–          Where do we come from?

–          Where did the world come from?

–          What happens after we die?

–          How should I live to secure the best case scenario after death?

–          What happens to me if I do not live according to the religion’s teachings?

These questions should be tackled after you create your world. I say this because I think that if you create your world before you create your religion, you end up with a more realistic, relatable, and textured belief system. I originally tried to create an interesting religion first and then build a world around it. The temptation is to take an intriguing philosophical question or dilemma and run with it. While this works in theory, it does not have the organic quality of religion. If you start with the world, you can think about how it affects the lives and perceptions of the beings that inhabit it.

For instance, inhabitants of a world filled with dangerous creatures would probably have a very different view of a creative force than inhabitants of a lush peaceful world. It’s hard to imagine that these groups would agree that walking teeth-infested deathtraps come from the same source as infinite sunny days and green grass.

The theological questions you answer with your religion and the form your deities, forces or lack thereof take is going to ring familiar with all of your readers. You need to keep this in mind whenever a character makes a decision with the religion in mind or God forbid an organized church gets involved in the plot.

If the God you create ends up looking like this, you're not doing it right.

If the God you create ends up looking like this, you’re probably not doing it right.

The Literary

Religion, like anything else, can also be a tool for plot advancement, reinforcement of themes and symbolism, or conflict. This is fine as long as you realize putting religion center stage is going to alienate some readers. If you want to use religion in this way, there are certain questions that I would ask myself:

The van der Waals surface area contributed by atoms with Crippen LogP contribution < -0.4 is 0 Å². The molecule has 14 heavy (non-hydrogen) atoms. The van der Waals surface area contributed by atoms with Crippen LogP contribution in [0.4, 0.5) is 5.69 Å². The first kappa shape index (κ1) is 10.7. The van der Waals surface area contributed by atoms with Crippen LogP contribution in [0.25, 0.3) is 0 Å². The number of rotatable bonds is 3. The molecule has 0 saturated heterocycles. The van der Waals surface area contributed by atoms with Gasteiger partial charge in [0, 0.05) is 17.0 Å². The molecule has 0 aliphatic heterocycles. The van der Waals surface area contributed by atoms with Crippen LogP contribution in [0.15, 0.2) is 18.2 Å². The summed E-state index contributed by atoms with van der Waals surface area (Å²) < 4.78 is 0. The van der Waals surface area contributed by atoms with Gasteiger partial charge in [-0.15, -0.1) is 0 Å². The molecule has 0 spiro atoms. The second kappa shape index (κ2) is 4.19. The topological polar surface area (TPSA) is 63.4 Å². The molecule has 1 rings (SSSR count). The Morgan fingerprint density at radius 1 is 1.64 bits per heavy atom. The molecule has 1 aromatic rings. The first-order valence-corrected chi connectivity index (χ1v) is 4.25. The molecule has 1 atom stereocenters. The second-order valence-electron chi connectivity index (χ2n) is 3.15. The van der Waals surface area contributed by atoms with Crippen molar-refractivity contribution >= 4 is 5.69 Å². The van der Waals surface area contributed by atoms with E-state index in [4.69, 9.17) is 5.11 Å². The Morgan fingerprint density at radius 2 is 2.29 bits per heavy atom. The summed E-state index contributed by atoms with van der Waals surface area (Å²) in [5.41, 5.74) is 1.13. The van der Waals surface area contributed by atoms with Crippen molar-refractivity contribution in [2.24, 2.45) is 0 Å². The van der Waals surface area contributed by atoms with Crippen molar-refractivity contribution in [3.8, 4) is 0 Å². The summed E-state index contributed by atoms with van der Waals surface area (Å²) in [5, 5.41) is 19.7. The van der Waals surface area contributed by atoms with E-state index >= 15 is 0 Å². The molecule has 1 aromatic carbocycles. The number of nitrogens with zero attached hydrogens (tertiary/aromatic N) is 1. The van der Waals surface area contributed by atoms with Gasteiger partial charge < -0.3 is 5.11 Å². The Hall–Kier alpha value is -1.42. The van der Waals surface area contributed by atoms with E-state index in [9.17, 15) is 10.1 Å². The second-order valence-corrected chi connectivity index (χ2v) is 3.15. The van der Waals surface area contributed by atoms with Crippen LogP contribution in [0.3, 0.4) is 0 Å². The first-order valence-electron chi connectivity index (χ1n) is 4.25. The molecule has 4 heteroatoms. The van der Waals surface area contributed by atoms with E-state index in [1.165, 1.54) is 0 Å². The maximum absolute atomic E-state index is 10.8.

–          Does this religion have any motifs or symbols that I want the reader to notice?

–          What kind of role does it play in characters’ lives?

–          What are the conflicts that arise when the idealism of the religion meets the reality of your world?

–          How could your religion be abused and used to justify bad acts?

Writing characters that use religion to justify their bad behavior is going to anger some readers. If you paint the religion as idealistic to the point of being quaint and outdated, that is also going to draw criticism. Conversely, if you try to idealize religion and show a group of devout believers overcoming all odds because of their faith, you will still draw criticism. I have not had the privilege of being lambasted by critics and the media for my depiction of religion (here’s to hoping), but I think the subject brings so much to the writing table that it is worth exploring in depth and taking the subsequent criticism.

The last thing I will add is that a fictional religion needs to be unique. If your religion ends up looking a lot like Christianity, why not just use Christianity? If you mean to criticize a religion and do so by setting up an obvious stand-in to knock down, you are not only failing to exercise your creative muscles but you are also showing a certain lack of conviction. I think it is perfectly acceptable to borrow from established belief systems, but I would always use the real thing over an imperfect clone. If you are convinced you want to try your hand at cutting a new religion from whole cloth, I would suggest that you add plenty of your own ideas or borrow from a wide range of sources. This will ensure that your religion is as distinctive as you are.